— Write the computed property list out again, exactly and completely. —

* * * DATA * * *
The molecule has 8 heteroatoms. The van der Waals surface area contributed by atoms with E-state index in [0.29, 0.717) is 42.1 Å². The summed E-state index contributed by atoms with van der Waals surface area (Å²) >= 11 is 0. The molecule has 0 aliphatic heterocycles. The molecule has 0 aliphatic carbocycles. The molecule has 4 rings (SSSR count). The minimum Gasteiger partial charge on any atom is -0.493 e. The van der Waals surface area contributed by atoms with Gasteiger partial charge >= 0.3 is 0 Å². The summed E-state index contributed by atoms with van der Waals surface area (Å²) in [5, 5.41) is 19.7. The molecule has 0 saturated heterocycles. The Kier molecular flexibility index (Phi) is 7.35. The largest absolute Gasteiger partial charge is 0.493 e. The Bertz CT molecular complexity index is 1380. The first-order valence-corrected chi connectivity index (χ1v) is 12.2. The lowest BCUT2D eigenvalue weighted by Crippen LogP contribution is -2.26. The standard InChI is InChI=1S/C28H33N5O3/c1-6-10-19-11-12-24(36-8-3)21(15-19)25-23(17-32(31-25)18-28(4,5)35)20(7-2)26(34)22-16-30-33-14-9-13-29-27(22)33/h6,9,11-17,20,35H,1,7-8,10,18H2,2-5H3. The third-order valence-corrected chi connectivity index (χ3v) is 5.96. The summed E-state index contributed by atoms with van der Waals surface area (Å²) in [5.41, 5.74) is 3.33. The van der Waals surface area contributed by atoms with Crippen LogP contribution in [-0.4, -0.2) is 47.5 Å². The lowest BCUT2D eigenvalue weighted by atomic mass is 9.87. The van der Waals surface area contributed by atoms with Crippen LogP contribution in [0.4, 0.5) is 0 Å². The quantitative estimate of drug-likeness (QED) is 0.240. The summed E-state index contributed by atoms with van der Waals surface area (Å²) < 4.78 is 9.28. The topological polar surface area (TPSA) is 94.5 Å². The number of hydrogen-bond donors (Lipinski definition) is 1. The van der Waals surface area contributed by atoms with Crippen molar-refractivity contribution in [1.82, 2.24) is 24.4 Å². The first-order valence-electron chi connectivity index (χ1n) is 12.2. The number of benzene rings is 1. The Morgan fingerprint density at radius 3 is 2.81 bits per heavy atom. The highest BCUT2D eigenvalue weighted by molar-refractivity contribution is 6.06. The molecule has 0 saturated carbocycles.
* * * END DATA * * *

The molecule has 8 heteroatoms. The van der Waals surface area contributed by atoms with E-state index in [0.29, 0.717) is 42.1 Å². The summed E-state index contributed by atoms with van der Waals surface area (Å²) >= 11 is 0. The molecule has 0 aliphatic heterocycles. The molecule has 0 aliphatic carbocycles. The molecule has 4 rings (SSSR count). The minimum Gasteiger partial charge on any atom is -0.493 e. The van der Waals surface area contributed by atoms with Gasteiger partial charge >= 0.3 is 0 Å². The summed E-state index contributed by atoms with van der Waals surface area (Å²) in [5, 5.41) is 19.7. The molecule has 0 saturated heterocycles. The Kier molecular flexibility index (Phi) is 7.35. The largest absolute Gasteiger partial charge is 0.493 e. The Bertz CT molecular complexity index is 1380. The first-order valence-corrected chi connectivity index (χ1v) is 12.2. The lowest BCUT2D eigenvalue weighted by Crippen LogP contribution is -2.26. The standard InChI is InChI=1S/C28H33N5O3/c1-6-10-19-11-12-24(36-8-3)21(15-19)25-23(17-32(31-25)18-28(4,5)35)20(7-2)26(34)22-16-30-33-14-9-13-29-27(22)33/h6,9,11-17,20,35H,1,7-8,10,18H2,2-5H3. The third-order valence-corrected chi connectivity index (χ3v) is 5.96. The summed E-state index contributed by atoms with van der Waals surface area (Å²) in [5.41, 5.74) is 3.33. The van der Waals surface area contributed by atoms with Crippen LogP contribution in [-0.4, -0.2) is 47.5 Å². The lowest BCUT2D eigenvalue weighted by atomic mass is 9.87. The van der Waals surface area contributed by atoms with Crippen LogP contribution in [0.4, 0.5) is 0 Å². The quantitative estimate of drug-likeness (QED) is 0.240. The summed E-state index contributed by atoms with van der Waals surface area (Å²) < 4.78 is 9.28. The topological polar surface area (TPSA) is 94.5 Å². The number of hydrogen-bond donors (Lipinski definition) is 1. The van der Waals surface area contributed by atoms with Crippen molar-refractivity contribution in [1.82, 2.24) is 24.4 Å². The first-order valence-electron chi connectivity index (χ1n) is 12.2. The number of benzene rings is 1. The Morgan fingerprint density at radius 3 is 2.81 bits per heavy atom. The highest BCUT2D eigenvalue weighted by molar-refractivity contribution is 6.06. The molecule has 0 saturated carbocycles.